It was an interesting 2016—some markets saw steady growth, while others entered one of the worst recessions they have ever experienced. However, as the calendar turns to 2017, thoughts likewise turn to the coming year. For some people, this means setting personal goals for self-improvement.
Over the past several years, a common concern voiced at CSC conferences is how the association promotes membership to recent graduates and new members of the construction community. A measurable objective about this has been included in our new “2015 and Beyond Strategic Plan,” which will be introduced at the Annual General Meeting in Winnipeg, and posted on the website for those members unable to attend Conference 2015.
Specifications need to move away from the overly simplified and technically inadequate approach adopted over the last few decades. There must be a return to technically competent specifications firmly rooted in performance, with product listings illustrating the design intent and execution requirements. Specifications should indicate what is required, and avoid telling the constructor how to perform the work.
I have friends that often influence my approach to specification writing. One such friend is a ship navigator, who drew many comparisons between his role on the bridge and ours as specifiers. I liked the comparison so much I thought it might be worthwhile to share based on the exact word parallels.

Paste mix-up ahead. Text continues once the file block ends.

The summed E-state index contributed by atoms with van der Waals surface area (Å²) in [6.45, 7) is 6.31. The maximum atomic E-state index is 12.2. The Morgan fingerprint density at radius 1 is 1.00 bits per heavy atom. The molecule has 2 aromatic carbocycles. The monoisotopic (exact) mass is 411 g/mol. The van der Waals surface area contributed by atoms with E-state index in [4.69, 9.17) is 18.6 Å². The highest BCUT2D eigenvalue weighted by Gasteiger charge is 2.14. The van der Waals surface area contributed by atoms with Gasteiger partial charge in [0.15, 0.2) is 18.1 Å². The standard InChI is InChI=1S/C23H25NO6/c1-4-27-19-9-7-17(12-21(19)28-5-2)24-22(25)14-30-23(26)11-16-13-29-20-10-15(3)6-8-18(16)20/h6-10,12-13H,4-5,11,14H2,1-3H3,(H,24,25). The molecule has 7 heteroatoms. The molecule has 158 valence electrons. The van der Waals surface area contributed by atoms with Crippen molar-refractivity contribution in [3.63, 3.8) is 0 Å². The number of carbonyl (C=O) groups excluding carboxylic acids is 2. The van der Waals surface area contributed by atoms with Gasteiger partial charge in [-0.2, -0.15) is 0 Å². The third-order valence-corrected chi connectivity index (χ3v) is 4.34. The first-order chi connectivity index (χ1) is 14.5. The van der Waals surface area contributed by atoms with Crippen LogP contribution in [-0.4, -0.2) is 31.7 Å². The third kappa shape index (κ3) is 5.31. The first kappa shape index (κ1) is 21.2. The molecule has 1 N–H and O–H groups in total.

Recently, I was researching into volatile organic compound (VOC) levels for epoxy coatings to meet Leadership in Energy and Environmental Design (LEED) Healthcare requirements. I was well aware of the different levels of familiarity with sustainable measures, and how challenging they are to incorporate into specifications. Why is there no guideline document to help write specifications for this? But then I remembered the planned CSC Green Tek-Aid… and why it never came to be.
This October 20, CSC-DCC celebrates its diamond anniversary—60 years of being “committed to ongoing development and delivery of quality education programs, publications, and services for the betterment of the construction community.” From its beginnings in a Toronto design office in the early 1950s to its current status as a national, bilingual association with more than 1700 members in 15 chapters across Canada…
Registration is now open for CSC Edmonton courses starting in September.
Members can submit registration for the Principles Of Construction Documentation (PCD) course. This is a prerequisite for all CSC courses, and successful completion is required to achieve Certified Technical Representative (CTR), the Certified Construction Contract Administrator (CCCA), and the Certified Specifications Practitioner (CSP) designations.
Also now open for registration are the Construction Contract Administration (CCA), Specifier 1, and Technical Representative (TR) courses.
The 2014-2015 edition of the CSC Directory of Members will be making its way to members this fall.
The annual bilingual resource provides contact information for the design/construction professionals who comprise CSC’s membership. It is searchable by last name, chapter and organization as well as via honorifics like Life Membership, College of Fellows, Past-Presidents, and CSC designations.
Both in digital and digest-size booklet forms, this resource is greatly anticipated each year.
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